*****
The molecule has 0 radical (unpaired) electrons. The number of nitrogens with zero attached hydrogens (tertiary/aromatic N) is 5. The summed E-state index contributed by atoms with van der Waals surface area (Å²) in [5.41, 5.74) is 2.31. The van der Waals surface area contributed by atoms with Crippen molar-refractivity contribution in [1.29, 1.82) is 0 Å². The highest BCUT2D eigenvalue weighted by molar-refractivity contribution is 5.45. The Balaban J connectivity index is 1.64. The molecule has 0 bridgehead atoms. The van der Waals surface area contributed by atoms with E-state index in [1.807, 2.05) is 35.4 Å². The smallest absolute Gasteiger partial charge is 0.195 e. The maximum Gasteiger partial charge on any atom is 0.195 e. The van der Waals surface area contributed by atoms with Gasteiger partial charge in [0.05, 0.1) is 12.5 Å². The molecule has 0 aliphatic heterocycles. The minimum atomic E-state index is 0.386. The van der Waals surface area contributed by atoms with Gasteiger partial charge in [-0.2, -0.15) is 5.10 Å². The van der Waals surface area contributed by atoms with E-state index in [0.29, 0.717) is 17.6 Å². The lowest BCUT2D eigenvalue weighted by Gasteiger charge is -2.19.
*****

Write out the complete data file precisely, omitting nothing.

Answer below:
The molecule has 0 radical (unpaired) electrons. The number of nitrogens with zero attached hydrogens (tertiary/aromatic N) is 5. The summed E-state index contributed by atoms with van der Waals surface area (Å²) in [5.41, 5.74) is 2.31. The van der Waals surface area contributed by atoms with Crippen molar-refractivity contribution in [1.29, 1.82) is 0 Å². The highest BCUT2D eigenvalue weighted by molar-refractivity contribution is 5.45. The Balaban J connectivity index is 1.64. The molecule has 0 bridgehead atoms. The van der Waals surface area contributed by atoms with E-state index in [1.807, 2.05) is 35.4 Å². The smallest absolute Gasteiger partial charge is 0.195 e. The maximum Gasteiger partial charge on any atom is 0.195 e. The van der Waals surface area contributed by atoms with Gasteiger partial charge in [0.05, 0.1) is 12.5 Å². The molecule has 0 aliphatic heterocycles. The minimum atomic E-state index is 0.386. The van der Waals surface area contributed by atoms with Gasteiger partial charge in [-0.2, -0.15) is 5.10 Å². The van der Waals surface area contributed by atoms with E-state index in [0.29, 0.717) is 17.6 Å². The lowest BCUT2D eigenvalue weighted by Gasteiger charge is -2.19.